Why Networking Is Essential For Career Success Job Search?

You are obviously serious about finding your next position. You spend your days and nights at your computer, filling out online applications, writing cover letters, applying, applying, and applying.

But have you been networking?

Many job search experts consider networking to be the most important, most effective aspect of a job search. This might not be what you want to hear, because you cringe at the thought of approaching others about your need for employment. 

Career One Stop, a source for career exploration, training and jobs, says that networking is a key part of job hunting. The site takes the sting out of the idea of networking by describing it as simply “talking to others – either formally or informally – about your job search and career goals.” It encourages job-seekers to view networking as “not the same as asking for a job. Usually your networking contacts will not be potential employers.” It also reminds us that “an employer who is not hiring today may be looking for someone like you tomorrow.”

“Networking is about who you know rather than what you know, and it is more effective than virtually all other job search strategies,” says Joel Garfinkle in his blog post, The Key to a Successful Job Search: Networking your Way into a Job. “It’s giving and receiving information, ideas, referrals, recommendations, leads and support with others,” he says.

Lou Adler, CEO and founder of the The Adler Group, says, “Networking is how you turn 4-5 great contacts into 50-60 connections in 2-3 weeks.” In a LinkedIn article, he says networking should represent 60% of your job-hunting efforts – about 20-30 hours per week. “This is roughly 10-15 new contacts per week via the phone, which should convert into 5-6 one-on-one meetings every week.” Adler says you should spend the rest of your time on LinkedIn researching connections and job openings in their companies.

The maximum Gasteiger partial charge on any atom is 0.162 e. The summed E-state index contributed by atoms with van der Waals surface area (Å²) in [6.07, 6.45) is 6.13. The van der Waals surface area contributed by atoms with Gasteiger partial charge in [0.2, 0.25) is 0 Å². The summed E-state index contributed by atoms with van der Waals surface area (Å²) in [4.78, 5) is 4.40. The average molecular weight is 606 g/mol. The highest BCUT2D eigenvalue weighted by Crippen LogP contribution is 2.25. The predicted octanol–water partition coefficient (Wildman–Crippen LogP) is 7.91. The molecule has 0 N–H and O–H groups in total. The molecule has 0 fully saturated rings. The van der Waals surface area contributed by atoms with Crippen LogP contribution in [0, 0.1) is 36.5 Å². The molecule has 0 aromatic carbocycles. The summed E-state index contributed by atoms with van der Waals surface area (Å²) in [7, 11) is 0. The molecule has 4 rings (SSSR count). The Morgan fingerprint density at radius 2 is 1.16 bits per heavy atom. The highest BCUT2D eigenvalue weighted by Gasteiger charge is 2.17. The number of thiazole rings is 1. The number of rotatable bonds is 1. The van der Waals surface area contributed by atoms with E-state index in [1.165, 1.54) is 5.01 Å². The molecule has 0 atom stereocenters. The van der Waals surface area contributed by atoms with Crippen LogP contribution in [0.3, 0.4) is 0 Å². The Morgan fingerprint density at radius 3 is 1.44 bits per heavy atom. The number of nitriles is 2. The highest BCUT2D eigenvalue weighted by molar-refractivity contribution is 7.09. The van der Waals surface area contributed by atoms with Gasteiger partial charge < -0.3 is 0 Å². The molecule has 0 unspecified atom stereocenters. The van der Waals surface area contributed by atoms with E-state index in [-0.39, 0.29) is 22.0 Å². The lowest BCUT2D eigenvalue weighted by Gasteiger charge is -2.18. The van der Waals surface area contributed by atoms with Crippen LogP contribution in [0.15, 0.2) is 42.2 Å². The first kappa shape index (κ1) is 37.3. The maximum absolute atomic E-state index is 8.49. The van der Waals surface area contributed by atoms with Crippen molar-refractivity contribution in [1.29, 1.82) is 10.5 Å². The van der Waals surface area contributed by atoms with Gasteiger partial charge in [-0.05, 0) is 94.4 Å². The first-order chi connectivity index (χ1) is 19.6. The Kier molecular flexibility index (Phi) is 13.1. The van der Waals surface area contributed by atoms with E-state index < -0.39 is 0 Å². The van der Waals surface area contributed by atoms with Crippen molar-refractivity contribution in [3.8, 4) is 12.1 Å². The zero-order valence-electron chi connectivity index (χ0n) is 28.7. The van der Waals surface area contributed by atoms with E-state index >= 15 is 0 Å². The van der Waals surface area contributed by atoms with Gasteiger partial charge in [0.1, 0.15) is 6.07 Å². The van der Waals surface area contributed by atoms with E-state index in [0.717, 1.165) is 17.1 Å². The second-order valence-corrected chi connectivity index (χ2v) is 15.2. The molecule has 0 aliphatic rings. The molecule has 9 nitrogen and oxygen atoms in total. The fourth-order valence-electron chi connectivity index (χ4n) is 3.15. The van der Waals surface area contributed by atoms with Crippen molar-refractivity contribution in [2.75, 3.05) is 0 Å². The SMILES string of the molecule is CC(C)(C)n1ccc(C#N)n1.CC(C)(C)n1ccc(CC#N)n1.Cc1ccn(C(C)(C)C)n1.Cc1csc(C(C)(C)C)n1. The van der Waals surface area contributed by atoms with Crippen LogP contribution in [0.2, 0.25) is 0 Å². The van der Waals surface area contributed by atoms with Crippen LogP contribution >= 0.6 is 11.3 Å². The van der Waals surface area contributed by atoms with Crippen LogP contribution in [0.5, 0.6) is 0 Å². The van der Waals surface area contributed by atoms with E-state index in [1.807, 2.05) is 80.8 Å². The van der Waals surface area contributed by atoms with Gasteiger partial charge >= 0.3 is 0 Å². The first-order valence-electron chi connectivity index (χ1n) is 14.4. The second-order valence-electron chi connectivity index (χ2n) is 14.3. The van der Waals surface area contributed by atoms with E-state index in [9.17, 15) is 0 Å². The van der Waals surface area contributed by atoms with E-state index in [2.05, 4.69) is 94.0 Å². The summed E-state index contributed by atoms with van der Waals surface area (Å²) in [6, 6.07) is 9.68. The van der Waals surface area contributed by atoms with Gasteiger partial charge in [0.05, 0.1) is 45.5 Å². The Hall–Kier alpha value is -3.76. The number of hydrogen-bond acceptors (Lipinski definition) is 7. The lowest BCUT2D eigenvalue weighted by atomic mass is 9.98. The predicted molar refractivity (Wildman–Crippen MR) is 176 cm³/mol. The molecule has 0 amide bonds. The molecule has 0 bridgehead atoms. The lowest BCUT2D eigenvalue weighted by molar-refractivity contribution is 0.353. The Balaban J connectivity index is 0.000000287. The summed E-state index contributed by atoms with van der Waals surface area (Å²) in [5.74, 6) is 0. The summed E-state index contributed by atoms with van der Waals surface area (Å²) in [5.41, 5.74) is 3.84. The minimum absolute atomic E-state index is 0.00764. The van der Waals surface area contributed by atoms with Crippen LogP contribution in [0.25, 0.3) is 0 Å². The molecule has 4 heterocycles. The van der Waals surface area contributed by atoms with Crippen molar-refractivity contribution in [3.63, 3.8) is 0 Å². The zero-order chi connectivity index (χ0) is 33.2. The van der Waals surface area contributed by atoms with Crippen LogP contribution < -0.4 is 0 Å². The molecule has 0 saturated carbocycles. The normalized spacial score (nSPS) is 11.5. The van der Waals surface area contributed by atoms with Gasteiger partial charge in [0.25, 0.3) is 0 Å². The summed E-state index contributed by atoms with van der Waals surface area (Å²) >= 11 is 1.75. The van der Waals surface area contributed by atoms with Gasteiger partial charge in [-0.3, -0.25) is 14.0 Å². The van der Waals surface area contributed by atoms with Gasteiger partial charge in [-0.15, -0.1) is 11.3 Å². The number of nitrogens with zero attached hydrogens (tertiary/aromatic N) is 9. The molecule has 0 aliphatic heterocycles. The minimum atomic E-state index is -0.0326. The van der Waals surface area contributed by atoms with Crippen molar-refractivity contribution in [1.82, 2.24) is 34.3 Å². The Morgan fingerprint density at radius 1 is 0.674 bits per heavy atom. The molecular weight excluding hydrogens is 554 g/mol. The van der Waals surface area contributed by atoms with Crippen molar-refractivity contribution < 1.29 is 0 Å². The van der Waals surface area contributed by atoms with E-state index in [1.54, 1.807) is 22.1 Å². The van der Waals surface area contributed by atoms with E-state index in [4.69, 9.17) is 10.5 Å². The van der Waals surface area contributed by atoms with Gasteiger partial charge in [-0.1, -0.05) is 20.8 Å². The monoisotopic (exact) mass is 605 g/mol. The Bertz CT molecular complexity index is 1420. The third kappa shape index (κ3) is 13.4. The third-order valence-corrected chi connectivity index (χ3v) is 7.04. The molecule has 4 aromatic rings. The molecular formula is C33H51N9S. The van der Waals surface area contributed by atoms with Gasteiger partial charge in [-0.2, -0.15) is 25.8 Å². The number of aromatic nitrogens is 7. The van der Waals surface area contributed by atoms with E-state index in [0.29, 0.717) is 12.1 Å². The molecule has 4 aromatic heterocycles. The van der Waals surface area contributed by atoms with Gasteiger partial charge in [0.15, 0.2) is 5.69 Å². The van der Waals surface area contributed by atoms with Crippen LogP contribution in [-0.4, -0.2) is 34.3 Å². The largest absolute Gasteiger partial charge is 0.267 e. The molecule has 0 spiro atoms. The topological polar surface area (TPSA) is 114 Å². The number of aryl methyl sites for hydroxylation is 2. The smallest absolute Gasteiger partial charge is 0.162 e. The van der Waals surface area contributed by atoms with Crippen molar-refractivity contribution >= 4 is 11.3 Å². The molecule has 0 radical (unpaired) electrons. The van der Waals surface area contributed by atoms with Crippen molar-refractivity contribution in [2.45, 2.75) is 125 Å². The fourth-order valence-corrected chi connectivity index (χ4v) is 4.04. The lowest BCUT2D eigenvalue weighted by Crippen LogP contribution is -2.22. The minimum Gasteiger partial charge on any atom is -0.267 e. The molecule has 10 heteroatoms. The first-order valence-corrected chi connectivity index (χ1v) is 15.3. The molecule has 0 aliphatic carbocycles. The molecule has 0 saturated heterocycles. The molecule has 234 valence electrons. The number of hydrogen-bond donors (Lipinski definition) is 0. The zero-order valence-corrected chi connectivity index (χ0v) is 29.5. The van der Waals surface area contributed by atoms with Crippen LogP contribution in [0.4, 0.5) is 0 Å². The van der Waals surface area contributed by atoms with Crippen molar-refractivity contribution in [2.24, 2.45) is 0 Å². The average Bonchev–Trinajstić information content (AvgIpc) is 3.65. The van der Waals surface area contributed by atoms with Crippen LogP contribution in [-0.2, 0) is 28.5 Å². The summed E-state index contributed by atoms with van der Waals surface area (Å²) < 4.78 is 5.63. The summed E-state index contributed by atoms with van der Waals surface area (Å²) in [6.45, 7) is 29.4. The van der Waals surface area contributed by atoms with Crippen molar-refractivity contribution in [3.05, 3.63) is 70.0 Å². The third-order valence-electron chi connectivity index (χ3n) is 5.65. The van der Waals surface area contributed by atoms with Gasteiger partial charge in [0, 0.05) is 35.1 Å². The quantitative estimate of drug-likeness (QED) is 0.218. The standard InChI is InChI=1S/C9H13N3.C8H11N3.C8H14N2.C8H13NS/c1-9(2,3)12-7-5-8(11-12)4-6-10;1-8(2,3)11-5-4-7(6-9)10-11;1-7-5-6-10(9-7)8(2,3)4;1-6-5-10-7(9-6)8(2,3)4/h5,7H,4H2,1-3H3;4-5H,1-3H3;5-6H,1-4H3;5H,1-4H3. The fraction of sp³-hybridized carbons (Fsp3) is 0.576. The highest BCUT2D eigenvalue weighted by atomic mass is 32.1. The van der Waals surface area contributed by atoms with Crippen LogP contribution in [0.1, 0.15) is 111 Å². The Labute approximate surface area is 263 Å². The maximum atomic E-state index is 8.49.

The National Public Radio show, All Things Considered, aired a special by Wendy Kaufman on 2/8/2015: “A Successful Job Search: It’s All About Networking.” Her guest was Matt Youngquist, the president of Career Horizons, who told job seekers that finding a new position presents the same challenges as taking a product to market. “It takes ‘X’ number of contacts to get this many appointments, to get this many chances of actually getting a sales opportunity or a job,” Youngquist says. “I do think volume is a big part of it.”

Kaufman refers to former job-seeker Terri Garfinkel, who emailed past employers after she was laid off from her job at a high-end retail bakery, telling them she was looking for a new position. It took a while, but she landed a job with someone she had worked for just briefly a decade ago.

Now, that’s the value of networking in a nutshell!


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